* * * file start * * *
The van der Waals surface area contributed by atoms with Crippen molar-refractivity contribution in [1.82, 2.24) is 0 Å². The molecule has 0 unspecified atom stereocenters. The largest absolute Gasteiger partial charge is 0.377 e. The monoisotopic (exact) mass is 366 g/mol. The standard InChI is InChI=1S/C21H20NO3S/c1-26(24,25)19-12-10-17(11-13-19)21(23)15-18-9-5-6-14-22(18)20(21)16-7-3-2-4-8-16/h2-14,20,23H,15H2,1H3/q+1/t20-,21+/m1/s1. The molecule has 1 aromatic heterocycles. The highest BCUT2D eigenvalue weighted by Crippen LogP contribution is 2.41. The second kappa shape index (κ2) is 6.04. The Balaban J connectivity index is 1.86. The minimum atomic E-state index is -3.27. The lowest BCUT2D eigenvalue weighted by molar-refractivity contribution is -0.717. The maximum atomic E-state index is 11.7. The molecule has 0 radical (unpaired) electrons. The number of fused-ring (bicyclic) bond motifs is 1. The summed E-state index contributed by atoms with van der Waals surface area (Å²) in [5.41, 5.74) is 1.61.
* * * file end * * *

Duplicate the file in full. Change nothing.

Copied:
The van der Waals surface area contributed by atoms with Crippen molar-refractivity contribution in [1.82, 2.24) is 0 Å². The molecule has 0 unspecified atom stereocenters. The largest absolute Gasteiger partial charge is 0.377 e. The monoisotopic (exact) mass is 366 g/mol. The standard InChI is InChI=1S/C21H20NO3S/c1-26(24,25)19-12-10-17(11-13-19)21(23)15-18-9-5-6-14-22(18)20(21)16-7-3-2-4-8-16/h2-14,20,23H,15H2,1H3/q+1/t20-,21+/m1/s1. The molecule has 1 aromatic heterocycles. The highest BCUT2D eigenvalue weighted by Crippen LogP contribution is 2.41. The second kappa shape index (κ2) is 6.04. The Balaban J connectivity index is 1.86. The minimum atomic E-state index is -3.27. The lowest BCUT2D eigenvalue weighted by molar-refractivity contribution is -0.717. The maximum atomic E-state index is 11.7. The molecule has 0 radical (unpaired) electrons. The number of fused-ring (bicyclic) bond motifs is 1. The summed E-state index contributed by atoms with van der Waals surface area (Å²) in [5.41, 5.74) is 1.61.